Rosa Parks Born

1913 – Rosa Parks (born Rosa Louise McCauley) was born on this day. Rosa Parks was born on February 4, 1913 in Tuskegee, Alabama. Thursday, December 1, 1955, in downtown Montgomery, Alabama, Parks boarded a bus driven by James Blake.  When a white man entered the bus, Blake ordered the Blacks to move to the back of the bus. The other three Blacks complied with Blake’s order and got up and moved by Rosa simply moved laterally into the window sat. Blake asked her if she was was going to stand up, and she said, “No, I’m not.” Blake told her “Well, if you don’t stand up, I’m going to have to call the police and have you arrested” to which she responded, “You may do that.” Blake called for the police and she was arrested and taken to the police station where she was booked, fingerprinted and incarcerated. Parks was charged with disorderly conduct based on violating Chapter 6, Section 11 of the Montgomery City Code, which provided for segregation. She was found guilty and fined but her action of defiance symbolized the beginning of the civil right movement that began to get national attention. The resulting Montgomery bus boycott crippled the bus industry in Montgomery and forced it to change its segregationist seating policies. For more information on Rosa Park, view her profile on greatblackheroes.com. 1986 – A stamp of Sojourner Truth is issued A stamp of Sojourner Truth is issued by the U.S. Postal...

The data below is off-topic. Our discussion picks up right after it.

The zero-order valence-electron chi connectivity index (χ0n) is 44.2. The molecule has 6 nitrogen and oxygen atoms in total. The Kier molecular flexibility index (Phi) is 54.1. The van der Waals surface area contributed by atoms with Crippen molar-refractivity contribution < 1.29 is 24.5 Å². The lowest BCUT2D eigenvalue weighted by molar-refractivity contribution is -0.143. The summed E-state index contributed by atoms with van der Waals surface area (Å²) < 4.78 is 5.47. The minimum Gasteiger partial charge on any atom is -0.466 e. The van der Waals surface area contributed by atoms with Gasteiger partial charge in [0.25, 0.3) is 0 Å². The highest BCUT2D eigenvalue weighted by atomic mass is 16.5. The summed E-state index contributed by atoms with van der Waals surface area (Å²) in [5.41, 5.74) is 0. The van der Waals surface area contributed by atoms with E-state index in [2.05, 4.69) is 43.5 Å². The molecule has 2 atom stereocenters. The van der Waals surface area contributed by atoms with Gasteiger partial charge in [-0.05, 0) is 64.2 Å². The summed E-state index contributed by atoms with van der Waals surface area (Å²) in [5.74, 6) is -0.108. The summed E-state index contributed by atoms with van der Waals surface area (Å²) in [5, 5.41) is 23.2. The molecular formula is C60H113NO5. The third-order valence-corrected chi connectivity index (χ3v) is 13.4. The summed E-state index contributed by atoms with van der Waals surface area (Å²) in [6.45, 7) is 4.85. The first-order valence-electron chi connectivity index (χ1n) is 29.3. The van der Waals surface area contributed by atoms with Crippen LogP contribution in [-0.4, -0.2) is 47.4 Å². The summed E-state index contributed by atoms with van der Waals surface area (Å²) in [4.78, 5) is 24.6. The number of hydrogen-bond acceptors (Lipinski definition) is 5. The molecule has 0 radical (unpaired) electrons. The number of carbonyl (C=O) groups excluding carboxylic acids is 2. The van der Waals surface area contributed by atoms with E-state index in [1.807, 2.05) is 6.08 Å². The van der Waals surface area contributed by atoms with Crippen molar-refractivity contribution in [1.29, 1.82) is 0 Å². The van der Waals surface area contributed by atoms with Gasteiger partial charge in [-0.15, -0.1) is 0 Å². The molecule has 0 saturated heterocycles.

University of Alabama Admits First Black Student Feb03

University of Alabama Admits First Black Student...